It's been an unusually dry month along the east coast of Vancouver Island and Powell River. (Pexels.com)
VANCOUVER ISLAND, B.C. – It’s been an incredibly dry June on most of Vancouver Island and Powell River.
Going into a showery Thursday, the month had seen spotty precipitation from Nanaimo north to Campbell River, choking out vegetation and painting lawns yellow.
Environment Canada meteorologist Doug Lundquist said it’s shaping up to be a historically dry month.
“I think if we don’t get the rain over the next few days, yeah, certainly (it could be historical),” he said. “And even with a bit of rain, we’re still going to see some interesting numbers when the month is over. In context, we missed the June rains. We usually count on the June rains and we largely missed them and we’re only somewhat making that up today and the next two days.”
It’s been especially dry in the Comox Valley, which up to June 26th, has only seen three millimetres of rain. The normal amount in the valley for June is 43 millimetres.
This builds on a parched spring in the valley. Comox had the driest spring on record with only 34.4 percent of normal precipitation
Just nine millimetres of rain fell on Powell River from June 1st to 26th. That’s a fraction of the normal amount of 68 millimetres in June.
Port Hardy is the outlier. Through the first 26 days of June, the community has seen 58 millimetres of rain, a little shy of its usual amount of 81 millimetres.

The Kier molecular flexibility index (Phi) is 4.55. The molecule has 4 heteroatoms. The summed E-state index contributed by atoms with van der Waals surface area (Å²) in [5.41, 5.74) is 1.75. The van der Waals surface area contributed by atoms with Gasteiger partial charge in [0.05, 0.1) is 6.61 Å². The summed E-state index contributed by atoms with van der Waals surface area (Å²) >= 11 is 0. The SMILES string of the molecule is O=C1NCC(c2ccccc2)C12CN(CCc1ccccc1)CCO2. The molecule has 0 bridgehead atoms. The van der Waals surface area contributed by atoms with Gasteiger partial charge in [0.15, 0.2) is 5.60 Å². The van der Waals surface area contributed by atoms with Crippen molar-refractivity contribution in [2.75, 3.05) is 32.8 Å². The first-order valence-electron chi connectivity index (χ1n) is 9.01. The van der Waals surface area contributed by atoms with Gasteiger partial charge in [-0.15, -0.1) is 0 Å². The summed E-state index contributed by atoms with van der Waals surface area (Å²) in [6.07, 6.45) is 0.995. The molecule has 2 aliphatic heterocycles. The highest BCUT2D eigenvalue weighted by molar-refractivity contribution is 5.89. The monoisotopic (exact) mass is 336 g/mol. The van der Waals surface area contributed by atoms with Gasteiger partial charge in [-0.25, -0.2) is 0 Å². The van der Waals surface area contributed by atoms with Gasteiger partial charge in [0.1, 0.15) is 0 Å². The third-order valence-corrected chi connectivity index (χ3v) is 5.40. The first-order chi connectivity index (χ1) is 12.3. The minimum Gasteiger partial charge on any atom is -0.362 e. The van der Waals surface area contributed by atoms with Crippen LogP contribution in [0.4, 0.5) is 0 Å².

“The far north end of the island is looking a little closer to average,” Lundquist said.
Further south in Nanaimo, there were just five millimetres of rain up to Thursday, falling far short of the normal amount of 43 millimetres.
“So you can see the picture there,” Lundquist said. “From about Powell River southward, there is a big deficit in the amount of rainfall. We are picking some up and the month isn’t over and we’re going to get showers over the next couple of days to amount to maybe five to 10 (millimetres) on the north end of the island and 10 to 20 for the south of the island and towards Powell River.”
Lundquist said a strong ridge of high pressure that has sat down on the western half of B.C. is behind the dry conditions.
He added that after the showers pass through, the month will end as it began: warm and dry.
“For the long weekend, we’re expecting the (high) ridge to gradually kind of build back in,” he said. “We’re talking about temperatures getting into the low, perhaps mid-20s. If there’s one silver lining about this story about the rain is (that) it’s well-timed. We’re getting the rain over with before the weekend and the weekend is largely dry with sunshine.”